When the 2020 DTM season gets underway next weekend (1st/2nd August) at Spa-Francorchamps (Belgium), the grid will feature two BMW works drivers from South Africa: Sheldon van der Linde and Jonathan Aberdein.
This is van der Linde’s second season at the wheel of the BMW M4 DTM. Aberdein, meanwhile, is contesting his first year as a works driver for the Munich-based manufacturer. The BMW brand can look back on a long history in South Africa, while both drivers have been fans of BMW since they were young boys.
The BMW Group’s first plant outside Germany opened in South Africa in 1973. Over the next 35 years, more than one million BMW 3 Series were produced at the site in Rosslyn, to the north of Johannesburg. At the Rosslyn BMW plant, BMW also created the BMW 530 MLE in 1976, which is widely seen as one of the early steps of BMW Motorsport. The racing version of the BMW 530 MLE won the Star Modified Racing Series three times in a row and went on to become the world’s most successful 5 Series on the track. After a substantial investment, the Rosslyn plant was converted to produce the new BMW X3 in 2018. BMW South Africa employs over 40,000 people directly and indirectly, and is one of the country’s leading exporters of automobiles.
South Africa also plays a special role in the motorsport history of BMW: Nelson Piquet (BRA) won the World Championship title in the final Formula 1 race of the 1983 season at Kyalami, in the province of Gauteng. That was the first Formula 1 title for BMW and the first for a car with a turbo engine.
Kyalami is also the racetrack, with which van der Linde associates his first memories of BMW. He comes from a family of racing drivers and his father Shaun used to drive BMW cars on the touring car scene.
“I grew up next to the race track from the age of about four, watching my dad race in a BMW at that time”, van der Linde remembered. “That was my first memory of BMW and that was where it started. BMW stayed in my mind since then and that is why I always wanted to become a BMW driver one day, because I grew up with the brand and I think it was clear that I wanted to make the next step at some point in my life and also be like my dad. He was my example and I obviously wanted to do what he was doing.” Van der Linde achieved that goal in the 2019 season, when he joined the squad of BMW works drivers.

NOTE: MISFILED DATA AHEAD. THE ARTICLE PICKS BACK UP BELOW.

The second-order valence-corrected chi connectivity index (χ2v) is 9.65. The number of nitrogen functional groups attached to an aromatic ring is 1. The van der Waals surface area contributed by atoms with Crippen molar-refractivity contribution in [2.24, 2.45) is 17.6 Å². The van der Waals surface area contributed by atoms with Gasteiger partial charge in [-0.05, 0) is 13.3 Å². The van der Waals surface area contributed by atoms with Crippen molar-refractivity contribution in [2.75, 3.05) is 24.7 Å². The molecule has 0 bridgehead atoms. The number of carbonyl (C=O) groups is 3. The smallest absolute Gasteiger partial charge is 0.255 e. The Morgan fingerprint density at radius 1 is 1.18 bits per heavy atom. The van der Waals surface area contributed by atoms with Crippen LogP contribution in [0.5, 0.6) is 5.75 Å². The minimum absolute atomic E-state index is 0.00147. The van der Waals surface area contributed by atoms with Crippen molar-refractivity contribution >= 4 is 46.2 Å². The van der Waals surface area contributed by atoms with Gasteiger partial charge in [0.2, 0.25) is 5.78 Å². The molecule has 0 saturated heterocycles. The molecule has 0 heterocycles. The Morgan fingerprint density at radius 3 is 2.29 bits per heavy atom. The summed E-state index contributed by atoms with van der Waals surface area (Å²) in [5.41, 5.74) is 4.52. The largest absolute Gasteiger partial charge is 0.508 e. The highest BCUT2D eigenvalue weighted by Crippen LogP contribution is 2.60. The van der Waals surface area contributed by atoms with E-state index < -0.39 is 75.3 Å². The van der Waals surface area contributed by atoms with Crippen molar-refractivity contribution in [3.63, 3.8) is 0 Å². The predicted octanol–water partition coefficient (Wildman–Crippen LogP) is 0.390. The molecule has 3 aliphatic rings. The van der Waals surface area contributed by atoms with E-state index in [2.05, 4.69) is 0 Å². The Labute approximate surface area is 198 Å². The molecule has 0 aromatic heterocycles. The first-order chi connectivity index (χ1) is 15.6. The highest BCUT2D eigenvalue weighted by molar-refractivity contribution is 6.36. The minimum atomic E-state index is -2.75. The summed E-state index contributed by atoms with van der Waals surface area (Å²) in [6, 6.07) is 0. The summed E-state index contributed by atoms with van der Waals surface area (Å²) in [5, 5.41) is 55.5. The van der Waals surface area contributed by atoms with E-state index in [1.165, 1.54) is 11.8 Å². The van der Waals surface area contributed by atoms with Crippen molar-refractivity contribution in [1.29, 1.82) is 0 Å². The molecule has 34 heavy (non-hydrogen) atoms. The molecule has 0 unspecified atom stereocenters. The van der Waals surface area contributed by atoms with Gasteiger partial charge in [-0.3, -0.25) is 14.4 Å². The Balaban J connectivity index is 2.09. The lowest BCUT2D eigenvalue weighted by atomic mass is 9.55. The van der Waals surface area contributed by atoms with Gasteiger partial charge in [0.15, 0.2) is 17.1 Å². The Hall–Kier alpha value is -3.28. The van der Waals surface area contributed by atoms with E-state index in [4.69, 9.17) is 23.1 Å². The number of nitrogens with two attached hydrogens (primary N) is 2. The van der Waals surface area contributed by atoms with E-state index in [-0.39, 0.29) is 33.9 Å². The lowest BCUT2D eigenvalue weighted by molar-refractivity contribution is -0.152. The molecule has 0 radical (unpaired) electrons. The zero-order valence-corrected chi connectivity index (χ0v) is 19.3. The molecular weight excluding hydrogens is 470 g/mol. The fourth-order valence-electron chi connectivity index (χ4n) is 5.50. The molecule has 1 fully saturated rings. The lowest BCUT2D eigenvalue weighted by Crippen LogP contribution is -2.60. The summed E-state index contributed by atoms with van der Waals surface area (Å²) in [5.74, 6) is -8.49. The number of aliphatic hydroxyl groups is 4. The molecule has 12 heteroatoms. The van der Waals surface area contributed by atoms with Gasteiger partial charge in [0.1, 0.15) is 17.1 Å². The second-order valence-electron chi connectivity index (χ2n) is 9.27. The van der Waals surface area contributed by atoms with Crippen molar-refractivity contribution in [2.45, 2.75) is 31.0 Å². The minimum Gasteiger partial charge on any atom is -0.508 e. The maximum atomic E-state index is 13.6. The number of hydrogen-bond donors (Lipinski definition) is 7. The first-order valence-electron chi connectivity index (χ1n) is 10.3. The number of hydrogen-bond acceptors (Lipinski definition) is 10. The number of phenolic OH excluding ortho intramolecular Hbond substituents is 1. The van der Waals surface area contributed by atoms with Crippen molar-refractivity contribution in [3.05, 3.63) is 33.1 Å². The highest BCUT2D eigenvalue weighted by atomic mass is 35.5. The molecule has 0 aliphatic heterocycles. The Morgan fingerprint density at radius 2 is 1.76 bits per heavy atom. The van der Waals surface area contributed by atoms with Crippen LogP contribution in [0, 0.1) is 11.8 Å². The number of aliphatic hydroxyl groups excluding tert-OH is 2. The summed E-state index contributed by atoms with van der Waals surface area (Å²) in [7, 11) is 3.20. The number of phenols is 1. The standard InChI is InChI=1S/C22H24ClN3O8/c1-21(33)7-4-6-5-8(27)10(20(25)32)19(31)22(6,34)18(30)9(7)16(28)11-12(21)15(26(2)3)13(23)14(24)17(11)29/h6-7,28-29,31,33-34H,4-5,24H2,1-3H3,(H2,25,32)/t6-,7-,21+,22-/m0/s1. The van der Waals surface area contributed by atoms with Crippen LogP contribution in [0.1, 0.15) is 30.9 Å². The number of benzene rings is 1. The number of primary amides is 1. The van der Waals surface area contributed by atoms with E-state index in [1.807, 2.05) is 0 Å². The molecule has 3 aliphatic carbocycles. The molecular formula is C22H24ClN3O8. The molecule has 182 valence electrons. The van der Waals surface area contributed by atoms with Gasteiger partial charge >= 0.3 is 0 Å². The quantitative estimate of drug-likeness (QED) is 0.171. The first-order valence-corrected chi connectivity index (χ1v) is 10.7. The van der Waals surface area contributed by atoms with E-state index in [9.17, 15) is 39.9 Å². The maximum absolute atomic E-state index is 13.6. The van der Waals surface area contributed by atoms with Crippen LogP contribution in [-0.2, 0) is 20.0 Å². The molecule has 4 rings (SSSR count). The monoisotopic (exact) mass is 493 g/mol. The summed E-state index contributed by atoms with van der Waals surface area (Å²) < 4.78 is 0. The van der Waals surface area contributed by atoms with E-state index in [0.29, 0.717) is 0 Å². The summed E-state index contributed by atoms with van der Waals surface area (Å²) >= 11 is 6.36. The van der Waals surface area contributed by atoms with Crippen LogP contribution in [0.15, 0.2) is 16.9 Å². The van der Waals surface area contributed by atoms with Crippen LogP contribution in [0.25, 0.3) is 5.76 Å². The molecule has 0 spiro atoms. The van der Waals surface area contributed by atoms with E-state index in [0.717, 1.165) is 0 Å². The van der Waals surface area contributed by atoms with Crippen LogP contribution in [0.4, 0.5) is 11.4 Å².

Another dream came true for van der Linde last autumn when he contested a home race in South Africa as a BMW works driver. He raced in a BMW M6 GT3 for BMW Team Schnitzer at the finale of the 2019 Intercontinental GT Challenge at Kyalami. “I would have never expected to be in a BMW at Kyalami exactly like my Dad was long ago. For me, it was a very special event and one of my highlights of last year”, van der Linde said. “It was my first ever home race as a BMW works driver and just having all the home support from the fans and BMW South Africa was phenomenal. There are so many passionate BMW fans in South Africa and I had the feeling that we had the majority of the fans on our side.”
The father of his new fellow BMW works driver, Aberdein, was also an active racing driver, not in BMW race cars, but privately it was he who awakened his son’s enthusiasm for BMW when he was still but a boy.
“One day, when I was still pretty young, I arrived home and there was a bright red BMW M3 E46 in the garage that my father had just bought”, Aberdein reflected. “And I thought that was by far the coolest thing I had ever seen in my life. That was a really high performance car and it is still one of my favourite BMWs.”
Aberdein’s passion for the brand has never waned. “I’ve always liked all the BMW M3s and M4s that BMW have produced. And then, at the beginning of this year when I signed my first professional contract with BMW, that was a very special moment.”
When the two South African BMW DTM drivers get the season underway at Spa-Francorchamps, they can be assured of the support of many of their compatriots, as BMW is one of the most popular automobile brands in South Africa.
“I myself have seen quite a few BMW and BMW M models on the road around Cape Town. They are a popular choice for South Africans”, Aberdein confirmed.
And van der Linde agreed: “The brand is very popular. Not only that people are enthusiastic when they see a BMW at a racetrack. You also see so many BMWs on the road, which is always a great feeling because you are part of the brand and so many people have so much passion for it. For many years, BMW in South Africa has enjoyed one of the highest market shares in M automobiles in the world. It’s a special feeling to be representing what so many people love in South Africa.”